Tuesday, November 16, 2010

I'm no coward

There's an odd sort of understanding silence between combat veterans.  There are reasons you don't talk about certain things you've seen, and certain things you've done.  As with any system, there will be aberrations- those who revel in how many 'hadjis' they've dropped, and those who immediately and loudly proclaim that what they've just gone through will scar them for life.  For most, though, any decision to actually talk about what goes on in combat comes with a very heavy price.  First, you have to admit that something bothers you about it.  You have to admit that something didn't feel right, and you need to get it off your chest.  That's a big can of worms to open up, because combat veterans are universally afraid of one thing - the realization that what we just did might have been the wrong thing to do, and that "following orders" wasn't a good enough reason to do it.  That's the bogeyman lurking under the bed, and that's one reason among many that we usually don't encourage a big touchy-feely heart-to-heart about that mission we all know went too far.  That's why there are no Oprah or Dr. Phil moments in the military.

When you hear civilians talking about people in uniform, you often hear language designed to incite emotion of one kind or another.  Words like "coward", "hero" and "monster" fly about like bullets in a firefight.  I'd wager a full nine times out of ten, those sorts of words are coming out of the mouth of someone who has never logged a day in a uniform.  At the risk of sounding condescending: if you've been there, you know that the lines between cowardice and heroism blur fast and often in the "line of duty".  I'm always amused when someone who's never aimed a weapon at another human being tells me I'm a coward for refusing to do it again.  They simply don't understand how silly they look leveling such empty accusations.  When it comes down to it, even if you did know every thing that I did every day I was in the military, you still can't know if I'm a coward or a hero unless you know what's in my heart, too.  It's not enough to know what I did- you need to know why as well.  Unfortunately, "coward" is a word the public responds to, and so it gets dragged out often by those who have the least business getting their fingerprints all over it.  Other veterans seem to steer clear of such absolute judgments, even if they vehemently disagree with the choice I've made.  They know how close you tread to that line every day you're on duty.  I suspect a good number wonder if they shouldn't have made the same decision.  Combat veterans avoid such polarizing words because they should be left for those whose actions truly are extraordinarily unusual.  During the Iraq War, desertion rates in the US military have spiked to a record high since the days of the Vietnam War.  It seems throwing down the rifle and walking away in disgust isn't as unusual as it might appear.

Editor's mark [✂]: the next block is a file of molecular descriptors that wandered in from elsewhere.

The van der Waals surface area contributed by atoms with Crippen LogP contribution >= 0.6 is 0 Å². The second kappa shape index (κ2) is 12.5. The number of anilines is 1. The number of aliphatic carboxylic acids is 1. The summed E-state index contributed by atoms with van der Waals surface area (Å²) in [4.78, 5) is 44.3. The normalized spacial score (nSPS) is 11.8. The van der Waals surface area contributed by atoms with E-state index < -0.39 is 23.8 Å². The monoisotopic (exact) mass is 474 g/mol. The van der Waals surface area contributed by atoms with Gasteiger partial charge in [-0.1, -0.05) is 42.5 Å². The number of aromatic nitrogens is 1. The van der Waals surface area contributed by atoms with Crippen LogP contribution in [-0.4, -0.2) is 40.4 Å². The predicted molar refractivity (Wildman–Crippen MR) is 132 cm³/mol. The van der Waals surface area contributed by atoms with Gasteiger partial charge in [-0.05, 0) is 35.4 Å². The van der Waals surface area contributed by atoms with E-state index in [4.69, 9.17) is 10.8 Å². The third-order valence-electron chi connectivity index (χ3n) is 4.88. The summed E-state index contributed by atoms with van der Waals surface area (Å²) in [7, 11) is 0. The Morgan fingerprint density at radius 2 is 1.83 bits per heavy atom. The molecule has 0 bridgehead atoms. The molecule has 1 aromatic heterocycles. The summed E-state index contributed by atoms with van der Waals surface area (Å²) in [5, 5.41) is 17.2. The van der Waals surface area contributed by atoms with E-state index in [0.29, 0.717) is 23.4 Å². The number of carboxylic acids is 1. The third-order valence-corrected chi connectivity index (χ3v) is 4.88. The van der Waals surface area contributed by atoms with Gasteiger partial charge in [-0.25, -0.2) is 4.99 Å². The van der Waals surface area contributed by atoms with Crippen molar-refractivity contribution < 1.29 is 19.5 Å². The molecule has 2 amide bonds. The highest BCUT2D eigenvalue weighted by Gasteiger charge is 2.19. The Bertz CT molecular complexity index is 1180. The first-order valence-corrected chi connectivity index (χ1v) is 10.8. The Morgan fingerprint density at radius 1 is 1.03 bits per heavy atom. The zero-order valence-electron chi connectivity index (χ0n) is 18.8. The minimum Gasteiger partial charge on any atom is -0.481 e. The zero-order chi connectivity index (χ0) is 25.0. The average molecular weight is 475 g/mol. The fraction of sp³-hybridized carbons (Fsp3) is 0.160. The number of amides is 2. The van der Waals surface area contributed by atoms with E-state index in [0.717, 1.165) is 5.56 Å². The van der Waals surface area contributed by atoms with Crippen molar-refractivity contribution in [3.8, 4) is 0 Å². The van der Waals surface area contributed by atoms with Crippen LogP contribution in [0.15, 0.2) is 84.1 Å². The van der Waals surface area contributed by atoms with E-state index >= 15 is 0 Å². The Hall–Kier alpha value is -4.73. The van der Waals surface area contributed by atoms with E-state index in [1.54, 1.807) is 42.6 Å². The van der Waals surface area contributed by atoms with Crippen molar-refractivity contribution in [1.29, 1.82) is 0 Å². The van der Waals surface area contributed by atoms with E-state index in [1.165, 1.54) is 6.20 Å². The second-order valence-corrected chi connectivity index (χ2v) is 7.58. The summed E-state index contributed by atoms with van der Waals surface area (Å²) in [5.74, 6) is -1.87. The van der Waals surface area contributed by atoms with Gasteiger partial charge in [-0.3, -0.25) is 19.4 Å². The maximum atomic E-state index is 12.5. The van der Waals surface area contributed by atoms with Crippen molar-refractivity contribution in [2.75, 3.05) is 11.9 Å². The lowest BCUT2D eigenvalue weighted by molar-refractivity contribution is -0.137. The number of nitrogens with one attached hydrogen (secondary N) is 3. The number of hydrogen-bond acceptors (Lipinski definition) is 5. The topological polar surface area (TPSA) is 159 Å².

Of course, the same logic holds for words you might not expect me to object to.  Words like "hero", for instance.  At least once, whenever I talk to a group of people about the path that led me here, someone utters the word "hero" as if it were a compliment.  I cringe every time I hear it.  Just as I'm no coward, I'm no hero, either.  Deciding to shed my uniform and walk away from the military wasn't a heroic act.  It was an enormously painful experience for me, and I agonized about it for - literally - months.  For those months, I continued to execute my orders and support my unit.  I continued to give orders that would result in the deaths of innocent civilians in numbers that still keep me awake at night.  The thought that truly hurts me is that, for all that time, I knew better.  I knew what I should do months before I actually did it.  And I was never even remotely concerned about it until it was staring me in the face.  Only through being present during the actual commission of war crimes was I able to realize what was wrong in my military service.  I still feel like I was forced into taking action, and really had no other choice than to refuse further service.  I simply couldn't live with myself anymore.  I can honestly tell you if there had been any other way to not participate in that anymore, I'd have taken it.  If there had been any easier way to stop it, I'd have done it.  I was no hero, I just ran out of options.

Who, then, in this vast web of political intrigue that war resisters seeking refuge in Canada has become, are the heroes?  Who are the truly unusual, who are spurred to action not because they have no other way out, but simply because they are aware of an injustice?  In my mind, it's the people that have put in nearly inhuman hours trying to help us win our bid to stay here.  Nobody forced you people to help, and it would have been easy for you (far easier than it would have been for me) to simply turn and walk the other direction, pretending you'd seen and heard nothing.  But you didn't.  When the government of Canada elected the route of political expediency over principle, you took our hands, called up your friends, and put the word out: "Let Them Stay."

I'm no hero.  You are.

1 comment:

  1. Then it's the mutual admiration society, is it? Works for me.

    Truth is, it is no more possible for me to walk away than it was for you. My choice, however, comes with few consequences, and whatever those are, they are nothing compared to the consequences you could face.

    So there.